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Jennie and Judy: Pioneers unite

The iconic news presenters are making history

Judy: Mother of the Nation

They were never on air together, yet Judy Bailey and Jennie Goodwin still make quite a team.

Judy – affectionately known as the “Mother of the Nation” – and pioneering Jennie, the first female newsreader in the British Commonwealth, are among the nation’s most iconic broadcasters.

The good friends have finally paired up for TVNZ’s I Was There. The show takes viewers through the biggest moments in Kiwi history during the decades the women were on air.

The pair sat down to talk exclusively with the Weekly about those events that shaped New Zealand and their careers.

Judy: Mother of the Nation

“I remember Jennie as an immaculately presented, thoroughly professional newsreader,” says Judy, who will present the 1990s episodes of the four-week series. “I admired her as one of the trailblazers for women in our industry.”

“Judy was in the newsroom when I came across to TVNZ in 1980,” adds Jennie, who began her radio and television career in 1966, and will front the 1970s episodes.

“She was presenting Top Half with John Hawkesby!”

The women have more than 70 years’ journalism experience between them, yet it’s not hard to recall the stories that hit hardest.

“The Air New Zealand Erebus crash was the most emotionally difficult story to present,” Jennie remembers.

“I will never forget how upsetting it was to read out the names of the deceased passengers and crew. All of New Zealand was grief-stricken and shell-shocked. Everyone seemed to know someone on that fateful flight.”

While Jennie wasn’t a mum when she read the news – she welcomed a long-awaited daughter, Virginia, in 1985 when she was living with her then-husband in Singapore – Judy was. And grim stories dealing with child abuse and neglect were most challenging.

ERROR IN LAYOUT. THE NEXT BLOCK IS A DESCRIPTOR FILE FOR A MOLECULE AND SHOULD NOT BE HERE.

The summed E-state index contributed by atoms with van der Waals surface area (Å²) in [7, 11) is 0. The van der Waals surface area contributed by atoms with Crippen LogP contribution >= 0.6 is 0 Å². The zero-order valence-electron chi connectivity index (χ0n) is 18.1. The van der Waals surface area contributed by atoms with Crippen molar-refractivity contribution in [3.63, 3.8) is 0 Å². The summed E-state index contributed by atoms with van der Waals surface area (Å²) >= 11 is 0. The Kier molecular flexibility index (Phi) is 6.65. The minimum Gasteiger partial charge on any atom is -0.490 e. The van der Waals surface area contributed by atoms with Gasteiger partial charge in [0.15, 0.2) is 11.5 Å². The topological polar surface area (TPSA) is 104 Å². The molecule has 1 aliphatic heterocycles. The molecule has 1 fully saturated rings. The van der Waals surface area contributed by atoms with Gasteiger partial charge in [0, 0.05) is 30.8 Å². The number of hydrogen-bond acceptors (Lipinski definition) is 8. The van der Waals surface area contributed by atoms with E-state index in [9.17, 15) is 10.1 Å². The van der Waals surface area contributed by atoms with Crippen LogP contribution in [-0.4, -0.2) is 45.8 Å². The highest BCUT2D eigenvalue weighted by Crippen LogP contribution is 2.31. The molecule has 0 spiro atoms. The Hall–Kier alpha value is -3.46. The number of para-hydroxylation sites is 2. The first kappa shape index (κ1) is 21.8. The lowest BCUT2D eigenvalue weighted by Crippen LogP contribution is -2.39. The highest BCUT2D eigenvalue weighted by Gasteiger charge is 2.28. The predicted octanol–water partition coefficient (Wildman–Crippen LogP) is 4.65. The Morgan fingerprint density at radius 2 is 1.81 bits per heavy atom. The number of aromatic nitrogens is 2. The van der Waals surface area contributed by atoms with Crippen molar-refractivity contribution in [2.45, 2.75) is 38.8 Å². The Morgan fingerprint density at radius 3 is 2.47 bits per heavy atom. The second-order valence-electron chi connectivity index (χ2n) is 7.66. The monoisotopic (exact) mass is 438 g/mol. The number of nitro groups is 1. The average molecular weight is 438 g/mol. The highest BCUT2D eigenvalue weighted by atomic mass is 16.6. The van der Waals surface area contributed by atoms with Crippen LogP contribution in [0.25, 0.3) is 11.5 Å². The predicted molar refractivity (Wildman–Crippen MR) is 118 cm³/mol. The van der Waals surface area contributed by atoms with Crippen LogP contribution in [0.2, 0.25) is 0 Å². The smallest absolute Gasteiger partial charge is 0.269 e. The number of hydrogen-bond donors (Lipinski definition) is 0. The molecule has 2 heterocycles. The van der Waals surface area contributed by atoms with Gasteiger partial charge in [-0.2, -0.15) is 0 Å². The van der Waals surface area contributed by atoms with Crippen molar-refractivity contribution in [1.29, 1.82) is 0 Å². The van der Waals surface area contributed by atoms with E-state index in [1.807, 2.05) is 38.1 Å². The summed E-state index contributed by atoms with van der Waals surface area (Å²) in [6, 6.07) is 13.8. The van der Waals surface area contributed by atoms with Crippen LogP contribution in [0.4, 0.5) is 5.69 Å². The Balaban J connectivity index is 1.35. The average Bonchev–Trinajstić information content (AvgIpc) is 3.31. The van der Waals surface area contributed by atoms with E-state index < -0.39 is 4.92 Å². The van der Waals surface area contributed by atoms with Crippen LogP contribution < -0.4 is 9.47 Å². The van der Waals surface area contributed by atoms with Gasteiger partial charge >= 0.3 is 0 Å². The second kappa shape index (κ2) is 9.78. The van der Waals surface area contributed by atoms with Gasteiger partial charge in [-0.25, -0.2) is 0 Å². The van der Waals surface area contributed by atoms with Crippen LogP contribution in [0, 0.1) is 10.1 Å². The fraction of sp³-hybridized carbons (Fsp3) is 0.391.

“I found it difficult to deliver those stories without thinking about my children,” she says.

Jennie: Female newsreading pioneer

“It led me to become involved with the Brainwave Trust, an organisation promoting neuroscience research.”

Of course there were positives for both women, none of which stick out more in Judy’s mind than the 1995 America’s Cup.

“It was edge of the seat stuff,” she says, smiling. “The entire nation was gathered around the telly, sporting red socks and cheering our guys on. It was magic to be a part of.”

There were also times when it all went horribly wrong. Live television can be unforgiving.

“I will never forget (and many viewers would still remember, I’m sure!) the night the six o’clock news finished abruptly, 10 minutes early,” Jennie recalls.

“Weather throughout the country was stormy, and we had a lot of difficulty obtaining links to the other main centres.

“Furthermore, with just about every news item I introduced, a different clip would come up on screen. There were gremlins in the works that night! I spent most of the bulletin apologising. A Herald reporter was on the phone directly after and wondered if I had walked out in frustration or anger! But it just wasn’t our night.“

For each of the women, a career in journalism was inevitable. Options in the 1960s were scarce – not that it stopped Jennie. Judy’s career was, in part, made possible by Jennie’s bold decision to force her way into the “man’s world” of TV and radio.

“There were limited choices, but two years after I started at the New Zealand Broadcasting Corporation as a shorthand typist, I was behind a radio microphone and in front of

a camera,” says Jennie.

“I always wanted to write,” adds Judy. “That’s why I became a journalist. Now I’m continuing to write and thoroughly enjoying combining my love of travel with a love of the written word.”

During her time fronting One Network News, Judy was paired mostly with Richard Long, creating one of the warmest, most enduring TV partnerships in New Zealand history.

“He was a dream to work with. We had fun together and genuinely enjoyed each other’s company – we still get together whenever possible. The camera never lies!”

Television has changed, even since Judy hung up her blazer in 2005. “It’s a rapidly evolving beast,” says Judy. “It’s instant and therefore incredibly challenging.”

“I believe diction and grammar have slipped,” adds Jennie. “I don’t expect us to return to the BBC-type delivery required of all broadcasters in the 60s and 70s.

“But for me, it’s grating to hear supposedly intelligent and professional journalists mispronounce words!”

I Was There, also presented by Dougal Stevenson and Tom Bradley, is on TVNZ Heartland, weekdays at 7pm, from June 3.

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